George Washington himself.

Glorious cherry trees in Virginia, NOT chopped down by George Washington!

"Boy Oh, Boy Oh!"

At the time, I wasn't really privy to all this information, but all the talk of trees and branches, coupled with the real pecans and oaks, did make a big impression on me.

via Martha Stewart

I have always had trees, real ones AND family ones, on the brain,
but it was many years later that I learned what "faux bois" is, and of course
I absolutely love it!

"Boy Oh, Boy Oh", Do I!

2000 Traditional Home Built for Women Showhouse
 by Barry Dixon for Diane Sawyer
via PlumSiena
Barry frequently incorporates faux bois to bring the outside inside.

The term "faux bois" ("false wood" in French) is used to connote any technique that reproduces the texture or look of wood.

A real wood knot

Skilled artists paint deceptively real-looking wood grain onto walls or furniture,
 like my friend and artist
 Kaveri Singh who recently worked on a project in Los Angeles for Sante Fe based designer Kris Lajeskie.

For more of Kaveri Singh's award winning work visit her  HERE.

Kaveri's faux bois and trompe l'oiel work in the media and bar area
are truly fantastic.

Kaveri started with a clean, flat, white background and created fabulous faux bois panelling. 

Here the faux bois is a pickled oak.

And here it is a blue.

Kaveri uses combs and brushes to create the faux bois.  The finish is done in several layer with badger brushes, glazes. steel wool, and rubber combs.  It is under painted with whiting and then glazed over, paying special attention to the gradations created by light and shadow on a raised surface
to create the molding.

Last year, Kaveri was awarded the Golden Brush Award  for excellence and innovation in the decorative arts in Colorado by the PDPA, an organization of decorative artists that are committed to the education
in the decorative arts.

Boy Oh, Boy Oh, It's Faux Bois!

Faux bois is believed to have originated in England in the early 1700's as a revolt against very formal French and Italian garden ornament, but there are samples from Sweden in the Gripsholm Slott or Castle whose origins date to the 1380's.

via Martha Stewart

Here in America, Elsie de Wolfe incorporated faux bois paneling for a client in the 1920's.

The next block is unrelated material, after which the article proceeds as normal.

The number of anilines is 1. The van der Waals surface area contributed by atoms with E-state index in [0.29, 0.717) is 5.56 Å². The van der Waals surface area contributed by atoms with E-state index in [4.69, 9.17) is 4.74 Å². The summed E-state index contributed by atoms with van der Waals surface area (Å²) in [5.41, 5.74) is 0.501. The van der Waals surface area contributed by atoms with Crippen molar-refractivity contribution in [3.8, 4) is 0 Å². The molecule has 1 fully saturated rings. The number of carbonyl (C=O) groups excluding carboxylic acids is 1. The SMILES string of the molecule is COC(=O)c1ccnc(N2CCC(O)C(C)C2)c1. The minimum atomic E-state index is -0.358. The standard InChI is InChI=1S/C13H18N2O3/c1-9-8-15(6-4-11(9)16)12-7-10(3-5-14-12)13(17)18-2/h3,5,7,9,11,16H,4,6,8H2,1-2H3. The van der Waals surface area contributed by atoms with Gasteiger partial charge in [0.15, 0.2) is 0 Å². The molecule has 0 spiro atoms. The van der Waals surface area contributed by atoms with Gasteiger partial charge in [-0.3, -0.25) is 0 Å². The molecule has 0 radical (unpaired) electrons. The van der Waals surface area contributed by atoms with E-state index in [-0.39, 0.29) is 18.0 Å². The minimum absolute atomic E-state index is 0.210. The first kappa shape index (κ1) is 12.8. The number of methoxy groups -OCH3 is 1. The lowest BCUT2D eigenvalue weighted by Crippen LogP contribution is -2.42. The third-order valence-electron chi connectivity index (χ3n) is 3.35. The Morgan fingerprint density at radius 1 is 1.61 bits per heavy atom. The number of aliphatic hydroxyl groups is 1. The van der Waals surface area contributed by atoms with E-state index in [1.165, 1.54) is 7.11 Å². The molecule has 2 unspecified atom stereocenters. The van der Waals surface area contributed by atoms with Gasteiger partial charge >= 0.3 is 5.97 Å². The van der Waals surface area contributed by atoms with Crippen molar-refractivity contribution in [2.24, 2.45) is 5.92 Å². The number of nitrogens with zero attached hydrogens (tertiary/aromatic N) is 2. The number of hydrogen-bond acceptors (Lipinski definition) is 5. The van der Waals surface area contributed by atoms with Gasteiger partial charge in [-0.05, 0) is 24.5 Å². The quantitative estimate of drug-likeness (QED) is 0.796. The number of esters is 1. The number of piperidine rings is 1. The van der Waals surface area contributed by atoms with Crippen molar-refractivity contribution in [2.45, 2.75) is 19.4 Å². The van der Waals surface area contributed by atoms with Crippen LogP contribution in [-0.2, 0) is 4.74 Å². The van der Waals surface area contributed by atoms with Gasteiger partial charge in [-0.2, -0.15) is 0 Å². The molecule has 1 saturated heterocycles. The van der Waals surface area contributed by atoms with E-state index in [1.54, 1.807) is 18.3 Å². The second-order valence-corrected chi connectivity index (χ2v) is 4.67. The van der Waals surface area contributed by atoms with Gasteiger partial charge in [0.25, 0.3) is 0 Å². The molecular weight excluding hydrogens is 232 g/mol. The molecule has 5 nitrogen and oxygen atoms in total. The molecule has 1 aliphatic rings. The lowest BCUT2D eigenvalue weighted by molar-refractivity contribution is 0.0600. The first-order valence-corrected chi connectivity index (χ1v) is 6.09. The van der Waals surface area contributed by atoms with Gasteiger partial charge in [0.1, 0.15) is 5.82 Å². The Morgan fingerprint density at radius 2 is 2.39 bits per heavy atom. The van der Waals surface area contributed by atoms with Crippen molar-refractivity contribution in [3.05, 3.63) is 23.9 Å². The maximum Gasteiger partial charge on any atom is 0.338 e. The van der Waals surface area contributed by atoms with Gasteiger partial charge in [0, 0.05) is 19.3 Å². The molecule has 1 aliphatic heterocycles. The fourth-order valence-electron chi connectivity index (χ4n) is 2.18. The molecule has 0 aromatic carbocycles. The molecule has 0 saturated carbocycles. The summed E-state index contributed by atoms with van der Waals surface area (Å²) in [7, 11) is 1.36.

I certainly agree with Elsie in her love for faux bois and how to make things beautiful!

via Martha Stewart

Over the last several years, Martha Stewart has been a force behind bringing faux bois to the forefront and mainstream of design.

via Martha Stewart

Unable to find all the antique
faux bois pieces she desired,
Martha had this large dining table custom made for her home in Maine
by an artist in Texas.

via Martha Stewart

via Martha Stewart

She uses pieces throughout her interiors, truly bringing the outside in, combining the earthy with the elegant.

Martha has designed a large array of faux bois product including this rug and the china above.

"Boy Oh, Boy, Oh!"

I was lucky enough to find a fabulous antique French set in New Orleans not too long ago.

 I have used these faux bois fabrics in several client projects. 

Clockwise from left, Jane Shelton's "Faux Bois" Italian velvet in Coral,
 Fabricut's "George Washington's Mount Vernon Collection" "Wood Grain" in Antique Maple, Cedar Elm, and Dark Walnut, with my faux bois and silver letter opener.
Both fabrics are available in other colors.

And I love these faux bois urns.  I had them on my dining room table during the holidays.

One of my faux bois urns with dried magnolia leaves. 
I loved Nanny's gigantic Southern Magnolia.

I wore a pair of
Ray Ban "Woody" Wayfarers
in the 1980's until I sorrowfully
finally lost them.  They looked kind of like these, but more faux boisy,
more like real bark!

I am still looking for a photo of me wearing them!

I have so many wonderful memories of my family and our trees.

via Martha Stewart

Perhaps you will take a brief respite with me and we shall drink a nice bottle of wine and a have a sweet little treat while we share a few more stories about our family trees . . .

 via Brooke Giannetti

via Martha Stewart

I think trees always make things more beautiful, inside and outside.

Boy Oh, Boy Oh, Do I!


Do you love trees like I do?

What about faux bois?

Are you into genealogy?

photo credits: Martha Stewart, House and Garden, First Dibs, Pinterest, Slim Paley, Etsy, Marilyn Storey,  Brooke Giannetti